“Until today, neither did I.”

“How— ?” Earnshaw shook his head, and Brooke explained about the will.

“You ever hear of Harvey Jarman?” She figured Earnshaw might know. “Because I’m in the dark.”

He just shook his head and murmured, “Never,” while he marveled at the ball, turning it over and over in his hand. “I mean, this is the biggest find in the history of baseball.”

“That’s exactly what Brooke said,” Dane chimed in. “She recognized its importance instantly.”

“Who wouldn’t?” Earnshaw was still starstruck, or at least dollar-sign struck.

Brooke handed him the next paper she’d just pulled out, the provenance. “Oh, but there’s more. Check this attached letter.”

Dane read it aloud.

This certifies that I saw Parley Jarman retrieve a homerun ball from the fifth inning of the October 1 World Series game in Chicago. I saw this as an eyewitness.

“It’s signed, Franklin Delano Roosevelt.” Dane gulped visibly. “FDR is part of the provenance?”

Brooke choked a little, too. It was too much. Their eyes met, and Dane’s sparkled as much as Brooke’s soul bubbled, an equal ratio. He was finally catching on to just how big this thing could be.

“Astronomical.” Earnshaw wagged his head back and forth slowly. “You realize…this intersects with multiple areas of collecting: baseball history, Yankees fans, political history, fans of FDR, collectors of Depression-era memorabilia. Big dollars in all those. Big, big dollars there, Miss Chadwick.”

Brooke clenched her stomach and asked the salient question. She gripped Dane’s hand hard as she said to Earnshaw, “So, you’re in? Financially? You’re ready to back Left Field?”

Three ticks of the clock elapsed, while the man holding the purse strings also held and admired the Called Shot Ball. Brooke couldn’t breathe. It was so close. Aunt Ruth’s dream lived or died in this moment.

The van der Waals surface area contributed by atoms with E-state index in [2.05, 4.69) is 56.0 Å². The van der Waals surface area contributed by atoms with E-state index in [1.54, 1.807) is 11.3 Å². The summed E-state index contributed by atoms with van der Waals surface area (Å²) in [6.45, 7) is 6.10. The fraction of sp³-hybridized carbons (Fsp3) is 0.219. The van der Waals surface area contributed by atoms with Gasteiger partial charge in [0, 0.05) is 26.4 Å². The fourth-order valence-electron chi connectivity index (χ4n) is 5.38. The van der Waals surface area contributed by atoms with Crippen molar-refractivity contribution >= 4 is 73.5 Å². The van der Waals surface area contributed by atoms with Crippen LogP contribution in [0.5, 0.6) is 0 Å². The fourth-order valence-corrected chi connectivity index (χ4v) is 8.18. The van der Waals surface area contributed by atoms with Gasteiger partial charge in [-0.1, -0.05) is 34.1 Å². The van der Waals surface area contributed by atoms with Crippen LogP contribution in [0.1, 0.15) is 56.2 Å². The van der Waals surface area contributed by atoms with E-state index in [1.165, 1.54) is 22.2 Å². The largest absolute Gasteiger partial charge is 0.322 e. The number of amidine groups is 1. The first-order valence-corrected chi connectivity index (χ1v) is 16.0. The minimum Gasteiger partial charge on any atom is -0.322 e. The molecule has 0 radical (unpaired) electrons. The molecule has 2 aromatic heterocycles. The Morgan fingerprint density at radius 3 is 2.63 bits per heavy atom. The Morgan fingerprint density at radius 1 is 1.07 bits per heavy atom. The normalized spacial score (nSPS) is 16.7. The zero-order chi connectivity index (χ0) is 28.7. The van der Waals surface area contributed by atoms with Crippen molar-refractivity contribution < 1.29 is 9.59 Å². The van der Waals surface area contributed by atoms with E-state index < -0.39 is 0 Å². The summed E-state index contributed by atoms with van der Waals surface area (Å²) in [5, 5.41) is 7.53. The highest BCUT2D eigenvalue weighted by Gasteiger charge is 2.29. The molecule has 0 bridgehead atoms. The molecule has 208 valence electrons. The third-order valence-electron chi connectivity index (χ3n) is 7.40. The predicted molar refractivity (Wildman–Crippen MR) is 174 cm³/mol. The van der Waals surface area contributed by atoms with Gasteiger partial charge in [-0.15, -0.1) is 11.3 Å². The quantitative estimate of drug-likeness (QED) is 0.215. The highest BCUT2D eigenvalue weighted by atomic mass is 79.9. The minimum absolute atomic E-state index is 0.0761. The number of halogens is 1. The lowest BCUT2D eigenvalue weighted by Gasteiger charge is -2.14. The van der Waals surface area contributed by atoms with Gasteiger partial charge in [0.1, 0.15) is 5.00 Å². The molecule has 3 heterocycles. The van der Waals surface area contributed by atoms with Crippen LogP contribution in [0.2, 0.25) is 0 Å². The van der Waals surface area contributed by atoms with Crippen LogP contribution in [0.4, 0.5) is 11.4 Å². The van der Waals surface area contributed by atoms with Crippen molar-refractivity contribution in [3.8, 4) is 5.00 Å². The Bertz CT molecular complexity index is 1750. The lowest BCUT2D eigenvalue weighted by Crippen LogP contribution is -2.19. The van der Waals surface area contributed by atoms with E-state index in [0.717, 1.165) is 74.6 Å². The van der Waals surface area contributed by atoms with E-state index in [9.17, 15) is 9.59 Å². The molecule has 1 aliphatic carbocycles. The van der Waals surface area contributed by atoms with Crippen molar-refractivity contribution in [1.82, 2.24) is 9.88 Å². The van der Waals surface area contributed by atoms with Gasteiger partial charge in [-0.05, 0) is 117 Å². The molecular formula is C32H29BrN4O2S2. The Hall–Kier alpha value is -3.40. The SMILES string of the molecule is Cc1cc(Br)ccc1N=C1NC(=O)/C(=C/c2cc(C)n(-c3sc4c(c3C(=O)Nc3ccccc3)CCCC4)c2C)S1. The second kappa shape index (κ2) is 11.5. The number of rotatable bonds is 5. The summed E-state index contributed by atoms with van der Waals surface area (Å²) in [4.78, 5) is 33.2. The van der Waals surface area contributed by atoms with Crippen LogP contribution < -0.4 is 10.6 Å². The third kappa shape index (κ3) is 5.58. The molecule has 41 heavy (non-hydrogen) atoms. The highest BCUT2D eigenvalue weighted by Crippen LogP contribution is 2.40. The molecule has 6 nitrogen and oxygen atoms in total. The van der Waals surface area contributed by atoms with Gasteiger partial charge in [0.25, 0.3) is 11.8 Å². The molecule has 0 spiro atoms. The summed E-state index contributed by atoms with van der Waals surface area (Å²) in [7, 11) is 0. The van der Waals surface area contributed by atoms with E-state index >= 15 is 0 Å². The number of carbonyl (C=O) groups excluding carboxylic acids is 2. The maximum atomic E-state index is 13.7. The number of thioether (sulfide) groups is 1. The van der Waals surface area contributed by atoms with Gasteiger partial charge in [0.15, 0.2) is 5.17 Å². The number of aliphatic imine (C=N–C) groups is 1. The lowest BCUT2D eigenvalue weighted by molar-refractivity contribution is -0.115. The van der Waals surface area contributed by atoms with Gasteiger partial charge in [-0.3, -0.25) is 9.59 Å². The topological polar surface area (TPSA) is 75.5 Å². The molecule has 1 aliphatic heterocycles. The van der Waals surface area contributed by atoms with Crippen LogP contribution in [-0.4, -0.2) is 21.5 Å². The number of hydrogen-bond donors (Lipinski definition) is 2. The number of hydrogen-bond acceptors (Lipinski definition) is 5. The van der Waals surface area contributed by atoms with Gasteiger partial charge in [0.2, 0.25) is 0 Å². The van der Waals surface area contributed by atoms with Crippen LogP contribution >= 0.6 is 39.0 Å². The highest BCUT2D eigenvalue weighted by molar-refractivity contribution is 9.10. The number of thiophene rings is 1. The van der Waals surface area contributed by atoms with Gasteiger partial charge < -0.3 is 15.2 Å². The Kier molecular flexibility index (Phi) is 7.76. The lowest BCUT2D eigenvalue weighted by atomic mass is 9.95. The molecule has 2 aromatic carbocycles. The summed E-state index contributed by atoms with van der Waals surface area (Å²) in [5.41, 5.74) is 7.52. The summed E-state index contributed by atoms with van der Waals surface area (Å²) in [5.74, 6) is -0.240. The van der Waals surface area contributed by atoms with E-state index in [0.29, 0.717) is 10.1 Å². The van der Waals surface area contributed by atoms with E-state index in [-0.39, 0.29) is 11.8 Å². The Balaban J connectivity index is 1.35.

Earnshaw looked up. “Watch for the paperwork. I’ll have my secretary send it over.” Earnshaw set the ball down and took Brooke’s hand to shake. “We have a partnership.”

As soon as Earnshaw left the safety deposit area and the sound of his heel-clicks faded, Brooke couldn’t contain her elation another second.

She threw her arms around Dane and buried her lips against his neck, breathing in his scent, all while jumping up and down and hugging him at the same time.

He tugged her up against him. “I like it when you get excited like this. We should arrange for more millionaires to invest in your museum.” He lifted her up and placed her, seated, on the viewing table in the safety deposit room.

Brooke ignored his “It happened! It really happened!” She buried her lips against his neck. “I can’t believe it. He agreed to partner up.”

“I know how he feels,” Dane said, his eyes sly and happy and full of mischief, and she slowed down and let herself bask in his gaze and his embrace. “Partnering up with Brooke Chadwick sounds like a dream come true for a lot of different men.”

Firecrackers shot through her tummy. At long last, the kiss that he’d been teasing her with since they met at the rainy ballfield— it was going to materialize and she’d get to see whether the insane volcano of chemistry that had erupted in that church house last year was only a fluke or whether it still curled her toes.

“Dane, I—” she breathed. “Are we— ?”

His phone screamed a three-alarm signal.

Brooke exhaled, frustration tearing her lungs out.

“Sorry.” He extracted himself from her embrace and pulled out the screen. “Bat signal. I’m needed downtown.” An apology on his face, he smirked and went for the door.

“Go save Gotham, Bruce Wayne.” She buried the disappointment in a chipper quip, but she followed it with, “But come back to me. I’m waiting.”

Dane halted, and he glanced over his shoulder. “That’s a guarantee.”